Some more ideas about statistical analysis and how to improve on Reproducibility — PLUS a description of “Statcheck,” an automatic error-spotter !!

These pages of GEITP have been following the debate about “reproducibility in published data” and “how best to perform statistical analysis” on data planned for publicatioin. The two attached brief articles summarize the latest. Although many have declared how much “poor statistical analysis” is to blame for poor reproducibility, the first (3-page) article summarizes Nature asking five influential statisticians to “recommend one change to improve everyone’s science.” The common theme appeared to be “The problem is not our mathematical analyses, but rather the investigators who have problems in selecting the best approach to statistically analyzing their data.”

The second (1-page) article describes an intriguing free open-source algorithm (STATCHECK) designed to flag statistical errors in psychology papers. Since it first appeared in 2o15, this software has received mixed reaction from the research community. Statcheck was developed in 2o15 by Michèle Nuijten, a statistician at Tilburg University (the Netherlands), and Sacha Epskamp, a psychometrician at the University of Amsterdam. Statcheck screens papers for data reported in the standard format recommended by the American Psychological Association (APA) and uses them to calculate the P-value –– a controversial but widely used measure of statistical significance. If the calculated P-value differs from the one reported by the researchers, the tool flags it as an “inconsistency.”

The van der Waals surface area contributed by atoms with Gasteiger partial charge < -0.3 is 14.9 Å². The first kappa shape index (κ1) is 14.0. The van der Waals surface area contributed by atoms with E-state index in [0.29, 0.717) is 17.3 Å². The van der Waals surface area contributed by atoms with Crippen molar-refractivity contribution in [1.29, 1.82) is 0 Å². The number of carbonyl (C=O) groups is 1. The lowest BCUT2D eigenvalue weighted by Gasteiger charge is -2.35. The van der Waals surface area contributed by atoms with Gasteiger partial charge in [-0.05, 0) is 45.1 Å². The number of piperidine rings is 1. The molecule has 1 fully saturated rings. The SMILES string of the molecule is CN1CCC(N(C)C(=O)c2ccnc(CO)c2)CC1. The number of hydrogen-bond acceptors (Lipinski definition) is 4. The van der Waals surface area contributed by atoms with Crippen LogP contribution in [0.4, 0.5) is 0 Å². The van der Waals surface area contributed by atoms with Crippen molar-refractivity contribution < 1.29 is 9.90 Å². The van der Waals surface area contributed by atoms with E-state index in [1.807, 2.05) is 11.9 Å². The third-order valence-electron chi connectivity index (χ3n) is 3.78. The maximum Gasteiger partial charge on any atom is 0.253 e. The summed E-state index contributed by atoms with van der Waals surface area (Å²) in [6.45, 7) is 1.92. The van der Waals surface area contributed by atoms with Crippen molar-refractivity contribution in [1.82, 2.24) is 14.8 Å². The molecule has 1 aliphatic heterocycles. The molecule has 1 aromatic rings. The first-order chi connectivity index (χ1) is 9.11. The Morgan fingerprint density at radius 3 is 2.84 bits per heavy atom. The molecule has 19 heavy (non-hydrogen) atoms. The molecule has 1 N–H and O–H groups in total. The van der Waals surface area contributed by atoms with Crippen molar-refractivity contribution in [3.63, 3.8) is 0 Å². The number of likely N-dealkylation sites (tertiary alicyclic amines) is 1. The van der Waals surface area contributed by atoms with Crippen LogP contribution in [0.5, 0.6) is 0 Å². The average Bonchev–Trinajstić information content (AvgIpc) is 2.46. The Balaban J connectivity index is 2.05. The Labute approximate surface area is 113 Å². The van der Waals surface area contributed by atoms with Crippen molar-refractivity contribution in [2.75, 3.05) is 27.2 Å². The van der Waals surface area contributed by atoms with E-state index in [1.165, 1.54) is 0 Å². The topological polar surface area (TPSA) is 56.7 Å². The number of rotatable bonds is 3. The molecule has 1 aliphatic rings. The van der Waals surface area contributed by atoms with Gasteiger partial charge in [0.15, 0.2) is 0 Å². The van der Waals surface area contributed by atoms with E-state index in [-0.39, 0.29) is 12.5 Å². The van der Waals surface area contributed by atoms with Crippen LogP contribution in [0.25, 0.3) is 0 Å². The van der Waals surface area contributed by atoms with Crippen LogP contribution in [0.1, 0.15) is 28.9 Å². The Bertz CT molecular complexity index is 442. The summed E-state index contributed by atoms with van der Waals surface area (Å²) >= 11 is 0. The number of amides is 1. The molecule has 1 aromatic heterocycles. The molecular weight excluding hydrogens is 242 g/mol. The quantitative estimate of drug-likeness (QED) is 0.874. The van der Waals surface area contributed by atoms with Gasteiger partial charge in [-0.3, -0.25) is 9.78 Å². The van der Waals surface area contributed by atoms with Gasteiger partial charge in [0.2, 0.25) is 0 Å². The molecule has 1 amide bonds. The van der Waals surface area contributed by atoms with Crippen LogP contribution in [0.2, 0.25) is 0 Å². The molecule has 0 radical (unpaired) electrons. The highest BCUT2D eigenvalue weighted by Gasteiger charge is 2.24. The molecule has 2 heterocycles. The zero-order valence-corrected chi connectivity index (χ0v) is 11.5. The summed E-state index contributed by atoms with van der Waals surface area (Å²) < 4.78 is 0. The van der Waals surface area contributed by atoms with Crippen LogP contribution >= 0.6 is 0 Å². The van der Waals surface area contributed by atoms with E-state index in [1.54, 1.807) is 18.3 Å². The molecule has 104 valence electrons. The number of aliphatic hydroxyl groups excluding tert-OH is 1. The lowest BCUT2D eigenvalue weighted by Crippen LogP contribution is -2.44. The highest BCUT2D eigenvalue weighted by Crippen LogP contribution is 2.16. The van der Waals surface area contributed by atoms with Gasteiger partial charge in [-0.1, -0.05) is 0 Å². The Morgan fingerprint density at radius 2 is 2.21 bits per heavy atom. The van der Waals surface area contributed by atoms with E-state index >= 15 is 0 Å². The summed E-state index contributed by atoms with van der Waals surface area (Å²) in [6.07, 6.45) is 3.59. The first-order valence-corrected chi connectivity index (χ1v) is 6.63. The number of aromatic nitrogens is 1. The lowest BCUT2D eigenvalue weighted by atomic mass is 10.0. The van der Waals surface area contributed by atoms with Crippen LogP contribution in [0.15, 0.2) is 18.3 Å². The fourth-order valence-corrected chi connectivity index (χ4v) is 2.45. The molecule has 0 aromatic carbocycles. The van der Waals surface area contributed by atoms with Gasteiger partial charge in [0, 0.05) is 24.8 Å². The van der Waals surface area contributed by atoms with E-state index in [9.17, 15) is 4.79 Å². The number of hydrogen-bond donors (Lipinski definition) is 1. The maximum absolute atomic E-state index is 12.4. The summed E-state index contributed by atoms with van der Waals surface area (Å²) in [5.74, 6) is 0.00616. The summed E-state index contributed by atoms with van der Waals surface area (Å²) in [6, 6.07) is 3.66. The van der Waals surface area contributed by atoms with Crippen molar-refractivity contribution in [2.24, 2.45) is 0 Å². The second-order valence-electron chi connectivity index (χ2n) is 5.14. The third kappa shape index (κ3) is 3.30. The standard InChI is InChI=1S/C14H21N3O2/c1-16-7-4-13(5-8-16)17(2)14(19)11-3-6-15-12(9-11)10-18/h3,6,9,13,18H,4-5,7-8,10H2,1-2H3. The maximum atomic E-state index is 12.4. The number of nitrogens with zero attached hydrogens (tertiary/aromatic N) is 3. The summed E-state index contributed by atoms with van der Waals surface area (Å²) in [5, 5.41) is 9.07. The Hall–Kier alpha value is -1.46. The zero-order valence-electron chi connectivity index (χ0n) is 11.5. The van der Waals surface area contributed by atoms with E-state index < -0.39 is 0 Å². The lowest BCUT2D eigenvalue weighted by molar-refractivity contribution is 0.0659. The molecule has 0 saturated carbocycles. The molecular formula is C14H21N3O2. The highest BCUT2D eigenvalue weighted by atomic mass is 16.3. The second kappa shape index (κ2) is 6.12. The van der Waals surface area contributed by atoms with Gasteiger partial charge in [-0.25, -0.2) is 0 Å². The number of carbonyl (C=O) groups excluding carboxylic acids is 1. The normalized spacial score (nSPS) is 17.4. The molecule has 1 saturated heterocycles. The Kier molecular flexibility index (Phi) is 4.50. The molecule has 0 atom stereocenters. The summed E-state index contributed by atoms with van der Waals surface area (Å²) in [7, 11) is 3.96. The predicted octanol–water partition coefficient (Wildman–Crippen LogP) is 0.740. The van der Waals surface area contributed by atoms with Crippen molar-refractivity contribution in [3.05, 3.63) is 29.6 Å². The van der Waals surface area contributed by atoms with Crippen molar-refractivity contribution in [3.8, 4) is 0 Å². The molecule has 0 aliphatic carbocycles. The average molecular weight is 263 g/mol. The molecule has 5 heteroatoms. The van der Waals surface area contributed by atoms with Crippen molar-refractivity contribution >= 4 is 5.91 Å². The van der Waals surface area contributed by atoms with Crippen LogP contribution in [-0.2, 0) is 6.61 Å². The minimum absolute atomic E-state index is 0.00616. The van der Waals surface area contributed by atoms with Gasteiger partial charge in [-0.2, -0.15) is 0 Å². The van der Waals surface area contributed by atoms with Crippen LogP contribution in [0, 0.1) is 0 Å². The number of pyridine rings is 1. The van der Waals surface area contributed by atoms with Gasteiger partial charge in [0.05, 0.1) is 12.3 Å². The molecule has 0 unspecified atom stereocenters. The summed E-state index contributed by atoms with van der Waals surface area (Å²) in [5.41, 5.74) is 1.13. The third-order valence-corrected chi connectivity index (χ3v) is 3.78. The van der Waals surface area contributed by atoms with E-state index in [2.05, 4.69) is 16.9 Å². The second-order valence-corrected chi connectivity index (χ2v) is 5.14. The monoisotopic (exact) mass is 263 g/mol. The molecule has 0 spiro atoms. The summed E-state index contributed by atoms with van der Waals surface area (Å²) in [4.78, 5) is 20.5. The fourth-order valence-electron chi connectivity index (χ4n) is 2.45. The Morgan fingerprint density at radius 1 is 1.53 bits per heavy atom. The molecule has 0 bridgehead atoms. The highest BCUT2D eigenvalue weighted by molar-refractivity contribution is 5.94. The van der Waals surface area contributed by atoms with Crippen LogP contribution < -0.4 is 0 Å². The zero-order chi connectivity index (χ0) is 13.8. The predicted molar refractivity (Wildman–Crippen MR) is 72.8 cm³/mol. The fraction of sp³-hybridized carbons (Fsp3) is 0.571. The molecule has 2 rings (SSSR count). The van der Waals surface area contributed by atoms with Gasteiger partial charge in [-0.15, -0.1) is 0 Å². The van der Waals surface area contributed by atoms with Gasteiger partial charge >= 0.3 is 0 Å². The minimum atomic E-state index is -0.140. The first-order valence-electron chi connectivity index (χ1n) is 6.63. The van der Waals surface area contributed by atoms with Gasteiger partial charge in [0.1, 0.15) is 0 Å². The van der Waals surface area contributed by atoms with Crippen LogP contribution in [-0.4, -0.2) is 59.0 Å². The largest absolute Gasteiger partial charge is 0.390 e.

Last year, Nuijten’s Tilburg University analyzed almost 700,000 results reported in more than 50,000 psychology studies using Statcheck, and had the results automatically posted on the post-publication peer-review site PubPeer, with email notifications to the authors. Some researchers welcomed the feedback, but the

German Psychological Society (DGPs) declared that the postings were “causing needless reputational damage.” Susan Fiske, psychologist at Princeton University and former head of the Association for Psychological Science, called the effort a “form of harassment.” [!!!!]

Nature 30 Nov 2o17; 551: 557–559 and Science 1 Dec 2o17; 358: 1118

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